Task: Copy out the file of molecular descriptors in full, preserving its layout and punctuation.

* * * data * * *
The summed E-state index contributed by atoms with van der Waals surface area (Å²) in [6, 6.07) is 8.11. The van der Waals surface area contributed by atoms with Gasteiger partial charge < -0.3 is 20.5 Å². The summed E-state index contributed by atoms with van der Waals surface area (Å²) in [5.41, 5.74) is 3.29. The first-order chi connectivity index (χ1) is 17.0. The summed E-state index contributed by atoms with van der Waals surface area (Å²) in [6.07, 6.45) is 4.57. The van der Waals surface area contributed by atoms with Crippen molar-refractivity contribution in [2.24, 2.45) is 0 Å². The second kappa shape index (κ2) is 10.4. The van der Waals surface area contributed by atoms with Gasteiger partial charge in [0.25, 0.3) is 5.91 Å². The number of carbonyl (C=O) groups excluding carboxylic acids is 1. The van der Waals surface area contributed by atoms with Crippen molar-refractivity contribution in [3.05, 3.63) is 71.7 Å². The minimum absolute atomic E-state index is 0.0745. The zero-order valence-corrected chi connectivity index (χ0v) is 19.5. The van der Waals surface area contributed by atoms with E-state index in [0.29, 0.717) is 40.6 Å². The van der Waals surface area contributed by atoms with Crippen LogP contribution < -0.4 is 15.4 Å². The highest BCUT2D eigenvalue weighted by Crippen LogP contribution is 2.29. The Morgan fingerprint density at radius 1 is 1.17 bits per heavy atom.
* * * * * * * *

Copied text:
The summed E-state index contributed by atoms with van der Waals surface area (Å²) in [6, 6.07) is 8.11. The van der Waals surface area contributed by atoms with Gasteiger partial charge < -0.3 is 20.5 Å². The summed E-state index contributed by atoms with van der Waals surface area (Å²) in [5.41, 5.74) is 3.29. The first-order chi connectivity index (χ1) is 17.0. The summed E-state index contributed by atoms with van der Waals surface area (Å²) in [6.07, 6.45) is 4.57. The van der Waals surface area contributed by atoms with Crippen molar-refractivity contribution in [2.24, 2.45) is 0 Å². The second kappa shape index (κ2) is 10.4. The van der Waals surface area contributed by atoms with Gasteiger partial charge in [0.25, 0.3) is 5.91 Å². The number of carbonyl (C=O) groups excluding carboxylic acids is 1. The van der Waals surface area contributed by atoms with Crippen molar-refractivity contribution in [3.05, 3.63) is 71.7 Å². The minimum absolute atomic E-state index is 0.0745. The zero-order valence-corrected chi connectivity index (χ0v) is 19.5. The van der Waals surface area contributed by atoms with E-state index in [0.29, 0.717) is 40.6 Å². The van der Waals surface area contributed by atoms with Crippen LogP contribution < -0.4 is 15.4 Å². The highest BCUT2D eigenvalue weighted by Crippen LogP contribution is 2.29. The Morgan fingerprint density at radius 1 is 1.17 bits per heavy atom.